Vincent (1994) calculated an average length at hatching of 0.9 cm for H. ingens; Graff (1968) estimated 2.5 cm in H. enano; Karel and Karel (1991) found 2.52 cm in H. gluttatus; Minelli (1985) reported a length of 0.3 cm in H. hippocampus, and Fam (1992) calculated 1 cm for H. kuda. This study showed that H. ingens juveniles were hatched with a length of 0.7 and reach 1.5 cm the first week, and 2.18 cm in one month; they were fed with rotifers. Under similar conditions, Reyes-Bustamante and Ortega- Salas (1999) calculated a better growth from an initial length of 0.69 cm to reach 2.84 cm in one month; they were fed with a variety of live food such as rotifers, copepods, and Artemia nauplii. In H. erectus, Correa et al. (1989) registered 1.3 cm of initial length that grew to 3.47 cm in 35 days; they were fed with Artemia nauplii. Liang (1992) mentioned that H. japonicus is larger than 4.5 cm after one month. Tawil (1994) estimated that H. ingens reached 3.5 cm in one month.

As observed H. ingens and H. kuda are the largest species reaching a 30 cm length but hatching smaller juveniles as compared with the other species that are smaller in adult length but hatch bigger juveniles, such as H. enano. Reyes-Bustamante and Ortega-Salas (1999) calculated from the length-weight relationship of juveniles, a slope of 2.98, which compared with the 3.09 slope obtained in this study, indicates a slightly heavier body weight for a given length.

In this study, mortality was 38.1, 41.0, and 78.5 % in 95 days (Table 1). Reyes-Bustamante and Ortega-Salas (1999) calculated a mortality rate between 20 to 40 % in 63 days; juveniles were fed with live food in both cases. In other species Fam (1992) and Liang (1992) mentioned for Hippocampus kuda that food supply such as fresh and live copepods at the fry stage is good for growth promotion, disease resistance, and survival. Correa et al. (1989) calculated a mortality of 50.67 % for H. erectus in 35 days; however if water and quality food improved, survival rate increased to 97.08 % for juveniles and 70 % for adults.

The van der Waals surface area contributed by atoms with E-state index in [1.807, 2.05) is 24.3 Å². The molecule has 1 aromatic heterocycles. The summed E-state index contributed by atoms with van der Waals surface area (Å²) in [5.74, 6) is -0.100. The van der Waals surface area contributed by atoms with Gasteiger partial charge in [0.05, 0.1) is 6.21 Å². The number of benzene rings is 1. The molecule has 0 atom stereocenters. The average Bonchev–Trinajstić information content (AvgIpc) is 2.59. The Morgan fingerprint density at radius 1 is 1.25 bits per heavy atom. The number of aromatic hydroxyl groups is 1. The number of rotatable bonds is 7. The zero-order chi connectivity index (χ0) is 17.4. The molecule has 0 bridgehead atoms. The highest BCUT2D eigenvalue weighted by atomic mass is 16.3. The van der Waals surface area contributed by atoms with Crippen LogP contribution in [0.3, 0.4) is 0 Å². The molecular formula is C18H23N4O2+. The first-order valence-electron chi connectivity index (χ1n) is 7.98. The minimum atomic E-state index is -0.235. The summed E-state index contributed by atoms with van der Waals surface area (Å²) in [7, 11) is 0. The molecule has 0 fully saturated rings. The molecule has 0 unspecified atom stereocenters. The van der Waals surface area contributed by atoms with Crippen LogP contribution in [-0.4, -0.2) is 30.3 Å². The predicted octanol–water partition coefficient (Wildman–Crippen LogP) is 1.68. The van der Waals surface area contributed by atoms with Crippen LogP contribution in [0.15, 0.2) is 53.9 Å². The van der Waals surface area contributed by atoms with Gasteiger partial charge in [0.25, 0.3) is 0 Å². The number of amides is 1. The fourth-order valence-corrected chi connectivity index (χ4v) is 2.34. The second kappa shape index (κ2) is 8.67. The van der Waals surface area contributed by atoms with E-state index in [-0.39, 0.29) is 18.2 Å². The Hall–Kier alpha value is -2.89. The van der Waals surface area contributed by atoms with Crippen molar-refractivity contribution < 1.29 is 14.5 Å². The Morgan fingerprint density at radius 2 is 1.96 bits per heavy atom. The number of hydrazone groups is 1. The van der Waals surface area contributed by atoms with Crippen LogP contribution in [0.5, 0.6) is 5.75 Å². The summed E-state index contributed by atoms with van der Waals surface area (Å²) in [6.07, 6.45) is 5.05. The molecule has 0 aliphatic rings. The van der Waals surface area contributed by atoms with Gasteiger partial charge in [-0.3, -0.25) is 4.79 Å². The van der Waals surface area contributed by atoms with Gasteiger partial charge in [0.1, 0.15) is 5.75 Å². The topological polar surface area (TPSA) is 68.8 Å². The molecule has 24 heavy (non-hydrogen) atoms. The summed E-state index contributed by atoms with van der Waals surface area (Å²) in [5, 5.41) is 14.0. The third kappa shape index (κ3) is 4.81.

The success of rearing at least 50% of the seahorse juveniles to young commercial stages at temperatures between 17 and 23 ºC was due to the good quality and quantity of live food under appropriate seawater conditions in the laboratory and using open-air tanks.

Acknowledgments

We thank A. Nuñez P, J.L. Beltrán M., J.A. Ortega R. and C. Ramírez for their devoted participation in this study.

Resumen

Estudiamos la fecundidad, supervivencia, y crecimiento del caballito de mar, Hippocampus ingens en condiciones semi-controladas. Tres machos reproductores silvestres de 14.8, 24.5 y 32.0 g produjeron 1 598, 1 703 y 1 658 jóvenes. La densidad utilizada fue de 12 jóvenes por acuario de 60 l. Se agruparon en 1, 12 y 20 días de nacidos  por acuario. La supervivencia fue de 78.5, 38.1 y 41.0 % en 35 días. Se les alimentó con una mezcla de rotíferos B. plicatilis y nauplios de Artemia para después transferirlos a estanques de 100 000 l a una densidad de 50/1 000 l, donde se les alimentó con Artemia adulta durante 60 días más. Crecieron de un promedio de 0.7, 1.5, y 2.7 a 4.5, 5.4 6.7 cm, respectivamente, en 95 días. La temperatura del agua marina utilizada varió de 17 a 23 oC.

Palabras clave: caballito de mar, Hippocampus ingens, acuicultura, crecimiento, mortalidad.

References